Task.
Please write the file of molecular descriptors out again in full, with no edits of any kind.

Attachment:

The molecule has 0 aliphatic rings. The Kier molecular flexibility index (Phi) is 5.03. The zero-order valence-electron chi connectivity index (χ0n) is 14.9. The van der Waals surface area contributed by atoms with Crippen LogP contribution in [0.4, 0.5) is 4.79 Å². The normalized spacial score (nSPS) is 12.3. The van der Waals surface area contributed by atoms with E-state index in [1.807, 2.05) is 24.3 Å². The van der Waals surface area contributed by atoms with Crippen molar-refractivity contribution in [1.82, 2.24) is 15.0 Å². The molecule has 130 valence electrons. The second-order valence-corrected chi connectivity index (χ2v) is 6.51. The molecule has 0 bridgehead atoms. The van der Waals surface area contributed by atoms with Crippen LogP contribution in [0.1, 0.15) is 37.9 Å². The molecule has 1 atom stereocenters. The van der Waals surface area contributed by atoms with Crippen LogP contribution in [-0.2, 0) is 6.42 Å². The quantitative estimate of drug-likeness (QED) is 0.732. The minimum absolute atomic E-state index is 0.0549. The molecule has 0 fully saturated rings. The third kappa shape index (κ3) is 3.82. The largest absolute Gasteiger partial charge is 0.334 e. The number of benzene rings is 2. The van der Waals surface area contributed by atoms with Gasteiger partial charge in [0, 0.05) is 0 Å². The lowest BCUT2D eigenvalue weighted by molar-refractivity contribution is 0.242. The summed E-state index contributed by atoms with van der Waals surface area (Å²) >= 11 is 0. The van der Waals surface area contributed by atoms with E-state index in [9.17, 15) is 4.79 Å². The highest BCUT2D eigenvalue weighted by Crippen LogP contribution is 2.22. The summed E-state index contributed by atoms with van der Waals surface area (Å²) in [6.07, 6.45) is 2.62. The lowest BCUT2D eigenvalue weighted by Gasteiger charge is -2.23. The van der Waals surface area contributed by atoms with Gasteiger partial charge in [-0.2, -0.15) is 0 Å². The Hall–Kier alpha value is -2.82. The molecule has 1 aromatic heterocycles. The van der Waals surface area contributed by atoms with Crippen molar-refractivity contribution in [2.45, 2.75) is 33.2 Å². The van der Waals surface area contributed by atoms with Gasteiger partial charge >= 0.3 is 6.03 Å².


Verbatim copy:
The molecule has 0 aliphatic rings. The Kier molecular flexibility index (Phi) is 5.03. The zero-order valence-electron chi connectivity index (χ0n) is 14.9. The van der Waals surface area contributed by atoms with Crippen LogP contribution in [0.4, 0.5) is 4.79 Å². The normalized spacial score (nSPS) is 12.3. The van der Waals surface area contributed by atoms with E-state index in [1.807, 2.05) is 24.3 Å². The van der Waals surface area contributed by atoms with Crippen molar-refractivity contribution in [1.82, 2.24) is 15.0 Å². The molecule has 130 valence electrons. The second-order valence-corrected chi connectivity index (χ2v) is 6.51. The molecule has 0 bridgehead atoms. The van der Waals surface area contributed by atoms with Crippen LogP contribution in [0.1, 0.15) is 37.9 Å². The molecule has 1 atom stereocenters. The van der Waals surface area contributed by atoms with Crippen LogP contribution in [-0.2, 0) is 6.42 Å². The quantitative estimate of drug-likeness (QED) is 0.732. The minimum absolute atomic E-state index is 0.0549. The molecule has 0 fully saturated rings. The third kappa shape index (κ3) is 3.82. The largest absolute Gasteiger partial charge is 0.334 e. The number of benzene rings is 2. The van der Waals surface area contributed by atoms with Gasteiger partial charge in [0, 0.05) is 0 Å². The lowest BCUT2D eigenvalue weighted by molar-refractivity contribution is 0.242. The summed E-state index contributed by atoms with van der Waals surface area (Å²) >= 11 is 0. The van der Waals surface area contributed by atoms with E-state index in [9.17, 15) is 4.79 Å². The highest BCUT2D eigenvalue weighted by Crippen LogP contribution is 2.22. The summed E-state index contributed by atoms with van der Waals surface area (Å²) in [6.07, 6.45) is 2.62. The lowest BCUT2D eigenvalue weighted by Gasteiger charge is -2.23. The van der Waals surface area contributed by atoms with Gasteiger partial charge in [-0.2, -0.15) is 0 Å². The Hall–Kier alpha value is -2.82. The molecule has 1 aromatic heterocycles. The van der Waals surface area contributed by atoms with Crippen molar-refractivity contribution in [2.45, 2.75) is 33.2 Å². The van der Waals surface area contributed by atoms with Gasteiger partial charge >= 0.3 is 6.03 Å².